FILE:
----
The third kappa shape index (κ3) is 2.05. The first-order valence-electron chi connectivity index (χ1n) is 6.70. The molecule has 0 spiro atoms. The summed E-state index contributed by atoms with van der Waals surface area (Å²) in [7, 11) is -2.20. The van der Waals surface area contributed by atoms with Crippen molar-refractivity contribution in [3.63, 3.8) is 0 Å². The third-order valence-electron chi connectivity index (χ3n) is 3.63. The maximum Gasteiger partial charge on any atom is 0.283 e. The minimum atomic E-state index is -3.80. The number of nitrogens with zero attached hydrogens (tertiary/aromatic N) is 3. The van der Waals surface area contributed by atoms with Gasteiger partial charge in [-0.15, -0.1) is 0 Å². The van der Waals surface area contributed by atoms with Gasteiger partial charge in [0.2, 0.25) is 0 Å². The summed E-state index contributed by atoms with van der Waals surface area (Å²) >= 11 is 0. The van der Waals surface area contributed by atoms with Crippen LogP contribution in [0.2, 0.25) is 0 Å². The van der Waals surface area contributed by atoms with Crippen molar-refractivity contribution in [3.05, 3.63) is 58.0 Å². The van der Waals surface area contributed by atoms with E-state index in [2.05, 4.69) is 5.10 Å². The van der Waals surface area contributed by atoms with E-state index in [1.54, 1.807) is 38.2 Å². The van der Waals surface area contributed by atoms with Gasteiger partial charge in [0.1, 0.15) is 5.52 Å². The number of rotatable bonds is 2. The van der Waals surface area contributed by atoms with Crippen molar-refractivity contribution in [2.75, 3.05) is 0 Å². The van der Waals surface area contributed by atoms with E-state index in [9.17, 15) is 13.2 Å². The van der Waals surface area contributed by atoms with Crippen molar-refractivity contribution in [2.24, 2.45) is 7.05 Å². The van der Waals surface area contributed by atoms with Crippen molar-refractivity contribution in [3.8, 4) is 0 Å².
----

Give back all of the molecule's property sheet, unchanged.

The third kappa shape index (κ3) is 2.05. The first-order valence-electron chi connectivity index (χ1n) is 6.70. The molecule has 0 spiro atoms. The summed E-state index contributed by atoms with van der Waals surface area (Å²) in [7, 11) is -2.20. The van der Waals surface area contributed by atoms with Crippen molar-refractivity contribution in [3.63, 3.8) is 0 Å². The third-order valence-electron chi connectivity index (χ3n) is 3.63. The maximum Gasteiger partial charge on any atom is 0.283 e. The minimum atomic E-state index is -3.80. The number of nitrogens with zero attached hydrogens (tertiary/aromatic N) is 3. The van der Waals surface area contributed by atoms with Gasteiger partial charge in [-0.15, -0.1) is 0 Å². The van der Waals surface area contributed by atoms with Gasteiger partial charge in [0.2, 0.25) is 0 Å². The summed E-state index contributed by atoms with van der Waals surface area (Å²) >= 11 is 0. The van der Waals surface area contributed by atoms with Crippen LogP contribution in [0.2, 0.25) is 0 Å². The van der Waals surface area contributed by atoms with Crippen molar-refractivity contribution in [3.05, 3.63) is 58.0 Å². The van der Waals surface area contributed by atoms with E-state index in [2.05, 4.69) is 5.10 Å². The van der Waals surface area contributed by atoms with E-state index in [1.54, 1.807) is 38.2 Å². The van der Waals surface area contributed by atoms with Gasteiger partial charge in [0.1, 0.15) is 5.52 Å². The number of rotatable bonds is 2. The van der Waals surface area contributed by atoms with Crippen molar-refractivity contribution in [2.75, 3.05) is 0 Å². The van der Waals surface area contributed by atoms with E-state index in [9.17, 15) is 13.2 Å². The van der Waals surface area contributed by atoms with Crippen molar-refractivity contribution in [2.24, 2.45) is 7.05 Å². The van der Waals surface area contributed by atoms with Crippen molar-refractivity contribution in [3.8, 4) is 0 Å².